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tasha edwards
07-01-2008, 10:33 AM
Hi Dave,

I'm confused about something you said... some examples follow:

1: "You can keep this on its own volume, or you can even store and Smart Update it alongside your Time Machine backups."

2: "2.5 is fully compatible with Leopard, and produces fully bootable backups of the newest version of OS X."

3: "How do I store a bootable backup side-by-side with my Time Machine data?
It's actually really simple. Assuming the Time Machine volume is properly partitioned and formatted for the Mac (as "GUID" for Intel Macs"

4: "t's a good idea to turn Time Machine off before trying to copy a Time Machine volume. Also, make sure that your destination volume has Journaling turned on (it should be formatted as "Mac OS Extended (Journaled)", since Time Machine requires it."

My question:
Can a hard drive be partitioned with "Mac OS Extended (Journaled)", since Time Machine requires it." in one partition and "GUID" on the other?

If so I would see how you could store a bootable backup side-by-side with my Time Machine data because as you said "(it should be formatted as "Mac OS Extended (Journaled)", since Time Machine requires it." but Leopard requires "GUID" I'm confused about this.

I just moved to imac/leopard and with two Glyph external drives, one 250 gig for Time Machine and one 500 gig to be partitioned for one bootable copy of my main drive and one sandbox and one partition for a copy of time machine. I know 3 partitions sounds like a lot but I'm only backing up 50 gig so I should be ok for a while but this would mean two partitions in GUID to run from (I don't want to run from my main drive ever) and one partition ("Mac OS Extended (Journaled)", since Time Machine requires it.")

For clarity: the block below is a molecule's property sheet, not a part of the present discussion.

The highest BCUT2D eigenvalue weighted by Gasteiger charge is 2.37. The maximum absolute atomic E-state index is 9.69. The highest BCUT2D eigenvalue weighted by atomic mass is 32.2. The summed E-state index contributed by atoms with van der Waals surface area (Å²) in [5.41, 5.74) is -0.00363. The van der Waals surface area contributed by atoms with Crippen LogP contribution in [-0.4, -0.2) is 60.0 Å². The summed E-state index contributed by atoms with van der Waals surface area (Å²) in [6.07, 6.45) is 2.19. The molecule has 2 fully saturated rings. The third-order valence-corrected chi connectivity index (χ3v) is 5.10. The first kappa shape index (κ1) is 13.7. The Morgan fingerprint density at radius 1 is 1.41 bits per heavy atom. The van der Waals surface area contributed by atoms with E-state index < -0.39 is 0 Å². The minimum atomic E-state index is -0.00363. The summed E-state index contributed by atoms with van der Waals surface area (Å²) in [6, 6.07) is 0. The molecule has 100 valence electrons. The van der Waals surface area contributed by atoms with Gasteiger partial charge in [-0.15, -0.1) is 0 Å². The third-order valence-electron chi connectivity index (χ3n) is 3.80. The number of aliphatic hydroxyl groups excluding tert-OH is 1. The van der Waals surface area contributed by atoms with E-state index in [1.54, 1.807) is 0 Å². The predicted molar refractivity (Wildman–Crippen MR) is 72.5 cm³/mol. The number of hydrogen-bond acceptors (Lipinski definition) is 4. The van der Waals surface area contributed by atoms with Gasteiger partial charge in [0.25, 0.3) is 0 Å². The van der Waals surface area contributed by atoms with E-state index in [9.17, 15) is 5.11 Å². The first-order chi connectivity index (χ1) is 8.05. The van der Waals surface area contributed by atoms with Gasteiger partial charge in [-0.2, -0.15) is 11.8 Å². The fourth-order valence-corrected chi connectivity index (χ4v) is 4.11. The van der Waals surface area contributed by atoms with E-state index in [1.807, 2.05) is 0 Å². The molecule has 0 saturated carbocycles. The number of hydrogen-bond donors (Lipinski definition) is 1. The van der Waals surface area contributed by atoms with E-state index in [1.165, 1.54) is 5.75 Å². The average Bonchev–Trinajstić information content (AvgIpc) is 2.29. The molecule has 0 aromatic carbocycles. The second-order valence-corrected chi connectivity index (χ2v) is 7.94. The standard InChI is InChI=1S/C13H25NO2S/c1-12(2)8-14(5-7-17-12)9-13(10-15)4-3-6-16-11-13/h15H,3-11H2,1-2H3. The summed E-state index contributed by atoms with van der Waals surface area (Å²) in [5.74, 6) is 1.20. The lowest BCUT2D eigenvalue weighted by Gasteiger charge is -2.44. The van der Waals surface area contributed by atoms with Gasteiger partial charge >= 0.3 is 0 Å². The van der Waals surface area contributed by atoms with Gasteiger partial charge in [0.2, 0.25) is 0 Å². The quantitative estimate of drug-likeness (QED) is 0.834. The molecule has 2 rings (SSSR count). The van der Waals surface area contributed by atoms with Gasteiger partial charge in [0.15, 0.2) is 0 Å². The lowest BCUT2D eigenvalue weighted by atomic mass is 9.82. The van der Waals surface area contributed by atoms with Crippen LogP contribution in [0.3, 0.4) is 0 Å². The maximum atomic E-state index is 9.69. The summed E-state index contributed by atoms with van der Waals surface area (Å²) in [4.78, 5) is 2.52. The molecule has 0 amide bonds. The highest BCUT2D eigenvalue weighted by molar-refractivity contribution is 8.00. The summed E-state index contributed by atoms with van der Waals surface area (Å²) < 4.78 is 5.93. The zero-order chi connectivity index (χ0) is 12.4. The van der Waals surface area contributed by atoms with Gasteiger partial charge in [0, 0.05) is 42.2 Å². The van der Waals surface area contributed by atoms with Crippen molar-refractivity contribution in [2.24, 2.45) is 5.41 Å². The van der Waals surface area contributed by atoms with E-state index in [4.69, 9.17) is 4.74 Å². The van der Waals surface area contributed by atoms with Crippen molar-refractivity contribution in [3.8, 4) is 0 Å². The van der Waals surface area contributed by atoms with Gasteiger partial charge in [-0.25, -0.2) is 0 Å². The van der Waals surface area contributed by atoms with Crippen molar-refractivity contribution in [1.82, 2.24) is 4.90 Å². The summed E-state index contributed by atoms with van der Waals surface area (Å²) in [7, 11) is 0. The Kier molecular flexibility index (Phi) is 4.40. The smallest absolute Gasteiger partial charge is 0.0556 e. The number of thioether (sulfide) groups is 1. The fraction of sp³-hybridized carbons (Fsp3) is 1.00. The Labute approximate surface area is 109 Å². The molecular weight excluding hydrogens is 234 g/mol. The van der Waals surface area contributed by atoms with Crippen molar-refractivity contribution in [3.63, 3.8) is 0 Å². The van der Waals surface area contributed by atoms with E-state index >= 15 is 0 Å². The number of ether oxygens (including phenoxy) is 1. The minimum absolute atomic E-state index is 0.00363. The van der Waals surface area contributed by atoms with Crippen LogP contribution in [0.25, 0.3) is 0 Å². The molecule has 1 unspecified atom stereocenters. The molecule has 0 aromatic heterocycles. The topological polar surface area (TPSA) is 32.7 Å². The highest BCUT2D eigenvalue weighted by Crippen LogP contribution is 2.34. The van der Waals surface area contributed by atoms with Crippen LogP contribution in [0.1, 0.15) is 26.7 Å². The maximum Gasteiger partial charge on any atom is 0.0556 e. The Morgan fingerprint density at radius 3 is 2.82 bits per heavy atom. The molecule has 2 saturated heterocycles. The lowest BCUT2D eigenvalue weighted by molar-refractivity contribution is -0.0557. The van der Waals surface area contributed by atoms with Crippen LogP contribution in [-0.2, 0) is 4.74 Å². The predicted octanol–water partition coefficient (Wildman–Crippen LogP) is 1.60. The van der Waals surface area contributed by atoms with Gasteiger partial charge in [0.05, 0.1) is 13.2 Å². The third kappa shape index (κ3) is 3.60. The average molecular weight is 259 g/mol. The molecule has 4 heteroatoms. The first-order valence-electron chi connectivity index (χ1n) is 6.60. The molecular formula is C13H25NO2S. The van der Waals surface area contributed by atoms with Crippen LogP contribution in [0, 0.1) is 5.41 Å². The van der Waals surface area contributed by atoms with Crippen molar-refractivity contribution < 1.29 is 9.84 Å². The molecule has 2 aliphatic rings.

If this is crazy, how would I go about it? It's the statements "store and Smart Update it alongside your Time Machine backups" that has me confused.

p.s. I have the latest version of SD

Thanks in advance

Wayne

dnanian
07-01-2008, 11:35 AM
GUID is a partition scheme, not a volume format. The drive would be partitioned into volumes using the GUID scheme. Each volume would be formatted as Mac OS Extended (Jouraled).

tasha edwards
07-01-2008, 02:35 PM
Thank you Dave, it's almost clear ;-)
I suppose I would formate the drive then do
the partitions with GUID but what if you don't partition?
After formate there must be something to do with GUID?

Sorry but this is all new to me and thanks for the very
quick reply.

Wayne

dnanian
07-01-2008, 03:26 PM
A drive, in general, is partitioned even if there's only one partition...

tasha edwards
07-01-2008, 04:14 PM
I appreciate you help.

All the best

Wayne